Question about SSH

  • Majd-GFX
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Post 3+ Months Ago

i think this is the right section for this question...


anyways.

i am really struggeling with setting up my VPS server which i have gotten from tektonic.net.

so my question is:

support told me to add an ftp user i put: useradd -n name -p password -g ftpusers

which worked.

now i need to give the user i created root permissions so i can upload and change htaccess and http.conf or w/e

so how do i change the ftp permissions of a user?
  • Anonymous
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Post 3+ Months Ago

  • Xel02
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Post 3+ Months Ago

Depends on what you mean by root permissions. If you want to allow the user to become root, on certain distributions (like *BSD) you need to add the user to the Wheel user group. Others allow you to do it without doing anything special.

You can then become root by doing 'su' in a shell, without quotes.

If you simply want to allow the user to have read/write/execute access to certain files. As in do whatever they want to those files, you can login as root or the normal user and then go to the file and do a 'chown ftpuser [filename]'

This will give owner priviledges to ftpusers, which is usually 7 (do whatever they want).

Thats one way or you can add ftpusers to the same group as the owner (the normal user) and then do a 'chmod g+rwx [filename]' this changes the groups priviledges to read/write/execute.

The best way I believe would be by adding ftpusers to the same group as the owner.

Hope this helps.
  • Majd-GFX
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Post 3+ Months Ago

yes actually it does. but my question to you now is...

All i need to do to add a user to the same group as root is add

chmod g+rwx [filename] in putty while logged in as the root user? (putty is the ssh thing that's provided by the hosting company)

if so, then how do i give the person permissions to a whole directory, and not just a file?

EDIT: also, when you say [filename] do you mean path? or just name.extension?


EDIT EDIT: ok i finally startin to figure this out...

i finally found a decent tutorial. Now here's what i did.
1) i edit user (majd) and set primary and secondary groups to group root
2) i added majd to the user list in group root.

i logged in to ftp, tried to edit httpd.conf but i got permission denied or smthn...
  • Xel02
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Post 3+ Months Ago

No to add a user to a group you edit the /etc/group file. You find the group you wish to add the user and at the end of the line there will be a list of users in that group. You simply add the user to it.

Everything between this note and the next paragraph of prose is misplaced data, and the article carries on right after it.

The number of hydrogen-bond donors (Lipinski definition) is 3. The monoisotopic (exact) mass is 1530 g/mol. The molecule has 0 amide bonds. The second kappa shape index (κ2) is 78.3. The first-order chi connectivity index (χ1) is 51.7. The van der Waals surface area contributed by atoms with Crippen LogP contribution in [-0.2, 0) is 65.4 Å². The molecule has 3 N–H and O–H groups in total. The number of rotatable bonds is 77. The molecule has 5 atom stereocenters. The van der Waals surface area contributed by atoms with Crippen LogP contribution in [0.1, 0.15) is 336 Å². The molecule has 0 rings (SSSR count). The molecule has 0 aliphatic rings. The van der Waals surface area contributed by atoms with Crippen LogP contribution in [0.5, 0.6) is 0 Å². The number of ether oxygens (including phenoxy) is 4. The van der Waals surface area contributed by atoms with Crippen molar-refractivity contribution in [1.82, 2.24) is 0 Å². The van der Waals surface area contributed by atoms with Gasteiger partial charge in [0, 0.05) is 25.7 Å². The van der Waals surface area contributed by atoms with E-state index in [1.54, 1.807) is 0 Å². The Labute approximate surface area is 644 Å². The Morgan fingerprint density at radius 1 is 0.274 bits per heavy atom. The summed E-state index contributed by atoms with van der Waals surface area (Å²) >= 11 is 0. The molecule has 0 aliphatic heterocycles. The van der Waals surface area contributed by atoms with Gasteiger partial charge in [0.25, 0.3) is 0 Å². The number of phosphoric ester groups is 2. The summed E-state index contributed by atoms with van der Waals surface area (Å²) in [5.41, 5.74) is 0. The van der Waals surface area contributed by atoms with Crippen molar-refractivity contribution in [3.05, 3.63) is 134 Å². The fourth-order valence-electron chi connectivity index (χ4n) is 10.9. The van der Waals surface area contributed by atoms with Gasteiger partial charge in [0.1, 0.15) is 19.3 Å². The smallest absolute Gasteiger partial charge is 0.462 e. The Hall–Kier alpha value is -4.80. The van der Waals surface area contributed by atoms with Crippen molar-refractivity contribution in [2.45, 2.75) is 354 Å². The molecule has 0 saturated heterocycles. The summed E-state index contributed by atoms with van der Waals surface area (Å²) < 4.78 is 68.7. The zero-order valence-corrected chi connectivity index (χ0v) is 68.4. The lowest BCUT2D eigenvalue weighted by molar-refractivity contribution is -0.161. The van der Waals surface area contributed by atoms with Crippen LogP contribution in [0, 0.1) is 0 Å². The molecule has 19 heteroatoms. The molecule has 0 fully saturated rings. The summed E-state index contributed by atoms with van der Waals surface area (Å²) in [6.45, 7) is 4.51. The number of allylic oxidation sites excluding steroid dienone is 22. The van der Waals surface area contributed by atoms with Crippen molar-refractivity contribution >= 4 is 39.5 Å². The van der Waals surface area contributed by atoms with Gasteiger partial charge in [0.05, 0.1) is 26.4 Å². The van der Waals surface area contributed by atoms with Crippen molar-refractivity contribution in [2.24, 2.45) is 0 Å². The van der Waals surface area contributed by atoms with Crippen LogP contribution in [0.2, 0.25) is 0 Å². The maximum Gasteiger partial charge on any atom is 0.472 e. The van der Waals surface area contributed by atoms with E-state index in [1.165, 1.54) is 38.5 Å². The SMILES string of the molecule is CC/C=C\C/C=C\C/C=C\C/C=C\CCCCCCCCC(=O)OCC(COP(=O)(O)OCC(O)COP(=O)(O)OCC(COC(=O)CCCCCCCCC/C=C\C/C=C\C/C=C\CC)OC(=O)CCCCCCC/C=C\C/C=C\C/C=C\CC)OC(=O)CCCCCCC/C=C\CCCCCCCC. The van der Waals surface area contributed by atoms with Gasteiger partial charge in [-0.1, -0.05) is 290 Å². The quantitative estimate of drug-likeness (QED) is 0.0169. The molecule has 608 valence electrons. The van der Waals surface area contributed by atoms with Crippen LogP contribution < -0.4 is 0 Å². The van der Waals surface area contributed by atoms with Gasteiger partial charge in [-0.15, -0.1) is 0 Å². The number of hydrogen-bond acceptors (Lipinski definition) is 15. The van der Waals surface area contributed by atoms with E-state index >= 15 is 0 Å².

Ex. Group:Encrytped Password:GID:Users
So for group ftp without a password it would be:
ftp::102:root, ftpusers

Note. 102 is the GID, you don't really need to worry about it, you just add the name.

For [filename] it's best if its the entire path. Also for a directory just do it the same way as a file.

so /user/username/file works and /user/username/ should also work.

-----------------------------------------------------
So your exact steps would be along the lines of:

1. Decide group that root is in and will own the file
Do this by looking at the /etc/group file and deciding which one is right for this job.

2.Add the user to the group by editing it.

3. Change the group that owns the file with:
chgrp [groupname] [filename]

4. Change the group priviledges
chmod g+rwx [filename]

That should do it. This applies for directories too.
  • Daemonguy
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Post 3+ Months Ago

Majd-GFX wrote:
i think this is the right section for this question...


anyways.

i am really struggeling with setting up my VPS server which i have gotten from tektonic.net.

so my question is:

support told me to add an ftp user i put: useradd -n name -p password -g ftpusers

which worked.

now i need to give the user i created root permissions so i can upload and change htaccess and http.conf or w/e

so how do i change the ftp permissions of a user?


I could be over-simplifying the issue, but it seems to me that if root needs to own some files which you want an ftp user to edit, simply chamge the group that those files belong to and add that user to that group. (Making that user wheel, so they may become root, will not solve the issue).

As an example, chown root:www <filename>
in /etc/groups add your ftp username to the www group

Now give groups on that file permission to write. chmod g+w

Seems simple enough, unless I am not understanding something.

Cheers.
  • Majd-GFX
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Post 3+ Months Ago

ok so the support replied and told me to user chown and what to type...
here's what i sent back




i put:

chown majd:ftpusers -R ./home/majd/Majd-GFX/

and it gave me failed to get attributes of `./home/majd/Majd-GFX/`

then i tried

chown majd:ftpusers -R ./home/

but that gave me same error

then i tried
chown majd:ftpusers -R ./directory just to see if i have to type the path after that line...but that gave me the same error.....

I am also trying to do this with webmin cause i read somewhere it's doable and i'm guessing easier but i can't figure it out....
  • phpSelectah
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Post 3+ Months Ago

If you are using linux, use :
Code: [ Select ]
chown majd:ftpusers ./home/majd/Majd-GFX/


as linux does not except the ':' notation in chown commands in certain distros. *BSD doesn't care.

Also, this command will only work if you are in the root directory, as './'
makes your command relative to the directory you are in.


This means if you are in directory /root , ./home/majd/Majd-GFX/ translates to /root/home/majd/Majd-GFX/
which more than likely does not exist.


HtH.

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